Risk Averse Widow - Investing Life Insurance Proceeds

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JerLon
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Risk Averse Widow - Investing Life Insurance Proceeds

Post by JerLon » Tue Aug 14, 2018 5:00 am

I am attempting to help my mother in law. She is recently widowed, has an extremely low risk tolerance (ie: a 5% decline would cause her to lose sleep and want to pull out all of her investments). She also wants all of this to be extremely simple and easy for her to understand.

She has $250,000 in Life Insurance proceeds that should be sitting in an Ameriprise savings account within a couple weeks. In addition to that, there is a $50,000 403b at Ameriprise and a $6,000 tIRA with Ameriprise.

She is currently 60 and plans on working for approximately 10 years. She will receive $1,700 a month in Social Security (starting in 7 years) and thinks a monthly budget of around $3,000 is what she wants to work toward.

She also has $80,000 in a savings account from the proceeds of a home sale. She wants to use this as a down payment on a new home when she is ready. She would take out a 10-15 year mortgage.

Given all of this, the plan is to:
* Place the $250,000 in CDs in a ladder outside of Ameriprise (Capital One 360, etc...).
* Roll the 403b and the tIRA from Ameriprise to Vanguard.
* Place all funds in Vanguard Target Retirement Income Fund (53% Bonds, 17% TIPS, 30% Stocks, Dom/Int Split)
* Start investing $400/month into IRA at Vanguard Target Retirement Income Fund

In this scenario, I would estimate she would have around $500,000 at age 70, $1,700 a month in SS and a paid off home.

Am I missing anything obvious or are there any huge holes in this plan? I recognize it is far more conservative than many of us would do but it seems to be what she is comfortable with.

jminv
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Re: Risk Averse Widow - Investing Life Insurance Proceeds

Post by jminv » Tue Aug 14, 2018 5:54 am

Make sure she’s taking inflation into account in how much she will need per month in 10 years time, ie, if she thinks she will need 3k/month in today’s dollars she maybe actually needs 3.8k/month in ten years.

Another thing to consider is that if she bought the house now, the interest rate on the loan would be more than the interest rate on the cds. That might lead one to buy the house in cash and then use the mortgage savings to divert to the ira, Roth, savings, 401k if she can.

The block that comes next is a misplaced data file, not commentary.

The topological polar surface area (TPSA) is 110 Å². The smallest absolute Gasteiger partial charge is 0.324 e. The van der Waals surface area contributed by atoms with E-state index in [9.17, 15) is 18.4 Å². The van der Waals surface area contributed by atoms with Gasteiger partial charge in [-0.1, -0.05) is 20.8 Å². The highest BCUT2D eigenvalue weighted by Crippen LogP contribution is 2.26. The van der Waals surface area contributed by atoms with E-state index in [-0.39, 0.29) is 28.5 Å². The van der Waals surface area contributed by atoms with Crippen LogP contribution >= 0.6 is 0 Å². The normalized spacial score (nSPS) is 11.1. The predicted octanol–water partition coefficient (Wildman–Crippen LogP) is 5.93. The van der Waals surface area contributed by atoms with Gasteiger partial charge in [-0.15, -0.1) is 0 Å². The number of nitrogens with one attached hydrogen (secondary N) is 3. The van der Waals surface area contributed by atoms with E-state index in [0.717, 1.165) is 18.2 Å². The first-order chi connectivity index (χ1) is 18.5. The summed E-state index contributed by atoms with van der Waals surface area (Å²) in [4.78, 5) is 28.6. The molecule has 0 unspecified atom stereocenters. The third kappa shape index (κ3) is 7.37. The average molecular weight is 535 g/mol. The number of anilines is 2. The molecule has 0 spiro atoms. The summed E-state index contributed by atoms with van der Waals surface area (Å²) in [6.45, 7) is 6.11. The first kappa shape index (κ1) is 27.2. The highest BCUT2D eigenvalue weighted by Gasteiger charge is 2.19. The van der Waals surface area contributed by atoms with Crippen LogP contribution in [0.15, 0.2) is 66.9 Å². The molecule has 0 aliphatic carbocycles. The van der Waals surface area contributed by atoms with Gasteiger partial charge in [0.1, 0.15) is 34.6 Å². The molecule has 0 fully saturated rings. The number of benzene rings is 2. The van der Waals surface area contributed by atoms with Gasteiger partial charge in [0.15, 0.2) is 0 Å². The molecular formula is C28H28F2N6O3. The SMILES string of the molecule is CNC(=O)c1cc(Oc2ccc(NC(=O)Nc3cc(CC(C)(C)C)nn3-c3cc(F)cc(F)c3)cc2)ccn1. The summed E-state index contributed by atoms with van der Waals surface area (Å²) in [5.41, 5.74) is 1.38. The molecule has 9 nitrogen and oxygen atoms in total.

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dodecahedron
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Re: Risk Averse Widow - Investing Life Insurance Proceeds

Post by dodecahedron » Tue Aug 14, 2018 6:34 am

How much is she earning from work now? I assume that the SS benefits of $1,700 are widow's benefits based on her late husband's record. She can file early for her own work record benefits at age 62 (without in any way diminishing her subsequent survivor benefits) and collect that between age 62 and her FRA. However, if she's making more than $17,040 annually, her own record SS-benefits will be subject to some reduction based on her earned income. She will lose 50 cents of every dollar of earnings above $17,040 in earnings but it is still better than nothing. (On the other hand, if she makes enough to effectively zero out her SS benefit, it's not worth applying.)

I would caution against rushing into the purchase of a home too soon if she is recently widowed. Big decisions, especially expensive ones with a lot of frictional costs, should be delayed until she has had some time to think through her long term plans.

When she is ready to buy, she might consider a reverse mortgage to purchase arrangement, but she will need to be at least 62 for that. Such an arrangement would mean no monthly principal and interest payments as long as she is living in the home, maintaining it, and paying the taxes and insurance on it. This would allow her to put away more in her retirement savings for after she stops working.

bearwithbear
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Re: Risk Averse Widow - Investing Life Insurance Proceeds

Post by bearwithbear » Tue Aug 14, 2018 7:24 am

OP,

Your MIL may be old enough to qualify for a widow's benefit from Social Security.
She could take this and let her benefit continue to grow until claiming at 70.
The widow's benefit is at least 71.5% of her husband's PIA.

Bear

GuyInFL
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Re: Risk Averse Widow - Investing Life Insurance Proceeds

Post by GuyInFL » Tue Aug 14, 2018 7:31 am

A deferred SPIA on 250K yields 24K per year starting in 9 years for a 60 year old woman.
Www.immediateannuities.com

Dottie57
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Re: Risk Averse Widow - Investing Life Insurance Proceeds

Post by Dottie57 » Tue Aug 14, 2018 7:59 am